NM: So that would be inside games or entertainment.

AS:   You nailed it. I mean, it could be games, it could be entertainment; it can be one of those very popular apps – kind of VR video apps, sort of like the YouTube of VR. People really love those 360 videos, so you put on your headset, and there are a bunch of 360 videos. You know, you can be a guy jumping off a plane, or diving with sharks, and here’s an opportunity to do something very familiar, which is a pre-roll of a 360 video, which is sponsored content, basically.

MJ:   Is the parallel in-app advertising?

AS:   You can definitely look at something like in-app advertising to compare it to; and you know, it makes this very, very easy to comprehend.

MJ:   Well, as you’ve been speaking, I’ve just been thinking… do you remember Second Life?

NM: Yes.

MJ:   And you know, brands jumped into Second Life…I remember IBM and others, they created these worlds within Second Life, and the problem was, you don’t sort of walk along through Second Life and go, “You know what, gee, I’d really love to hang around with IBM.” Like… people don’t… it just didn’t work.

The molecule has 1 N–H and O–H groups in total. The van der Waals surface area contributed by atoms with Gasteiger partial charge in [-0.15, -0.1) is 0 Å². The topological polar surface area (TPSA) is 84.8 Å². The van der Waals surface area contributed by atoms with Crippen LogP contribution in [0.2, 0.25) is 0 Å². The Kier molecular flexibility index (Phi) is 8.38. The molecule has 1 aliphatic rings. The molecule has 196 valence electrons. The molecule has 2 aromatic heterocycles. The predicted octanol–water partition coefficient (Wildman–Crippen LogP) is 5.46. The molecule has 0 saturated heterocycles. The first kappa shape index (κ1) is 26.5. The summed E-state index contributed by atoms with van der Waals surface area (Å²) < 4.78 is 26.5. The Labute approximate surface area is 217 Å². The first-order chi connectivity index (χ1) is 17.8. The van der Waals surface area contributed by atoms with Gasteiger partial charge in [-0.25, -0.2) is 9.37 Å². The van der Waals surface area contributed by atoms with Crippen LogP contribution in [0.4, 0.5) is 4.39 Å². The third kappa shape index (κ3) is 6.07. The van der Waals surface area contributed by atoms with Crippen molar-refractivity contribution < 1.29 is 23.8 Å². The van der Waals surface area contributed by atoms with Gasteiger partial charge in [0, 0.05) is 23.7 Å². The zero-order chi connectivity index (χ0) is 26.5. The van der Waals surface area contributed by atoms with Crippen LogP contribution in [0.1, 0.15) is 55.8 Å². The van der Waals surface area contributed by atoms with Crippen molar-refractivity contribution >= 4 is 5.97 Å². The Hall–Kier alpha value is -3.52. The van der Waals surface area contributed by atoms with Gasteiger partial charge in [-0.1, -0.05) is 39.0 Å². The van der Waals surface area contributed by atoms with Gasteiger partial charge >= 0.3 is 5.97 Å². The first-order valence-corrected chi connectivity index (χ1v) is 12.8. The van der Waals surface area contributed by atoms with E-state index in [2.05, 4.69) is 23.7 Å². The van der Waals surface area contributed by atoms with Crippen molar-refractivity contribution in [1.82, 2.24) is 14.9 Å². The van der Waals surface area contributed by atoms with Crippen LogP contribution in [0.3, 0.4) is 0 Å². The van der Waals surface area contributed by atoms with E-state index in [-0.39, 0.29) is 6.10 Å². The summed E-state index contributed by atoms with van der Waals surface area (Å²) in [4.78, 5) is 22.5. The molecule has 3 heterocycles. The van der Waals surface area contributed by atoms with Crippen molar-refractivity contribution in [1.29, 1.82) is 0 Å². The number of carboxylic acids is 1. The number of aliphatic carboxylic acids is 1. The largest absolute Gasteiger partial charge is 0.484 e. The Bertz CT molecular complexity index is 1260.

MJ:   Well, you know, actually I remember going in there just sort of perversely, to… you know, “What the heck?” But you sort of go in there, and then you turn around and walk off. And I guess I’m wondering, then, what will an authentic experience look like, from a brand story perspective? So how do we get to that sort of level of authenticity, so that we don’t find VR heading down the Second Life path?

AS:   That’s a good question, and that comes down to really understanding the medium; understanding your own brand, and then how those two match.

NM: I really want to know – is the audience there, yet? And in what spaces?

AS:   If you look at the landscape today, we are talking about – the estimates are about 15 to 20 million devices or headsets in the wild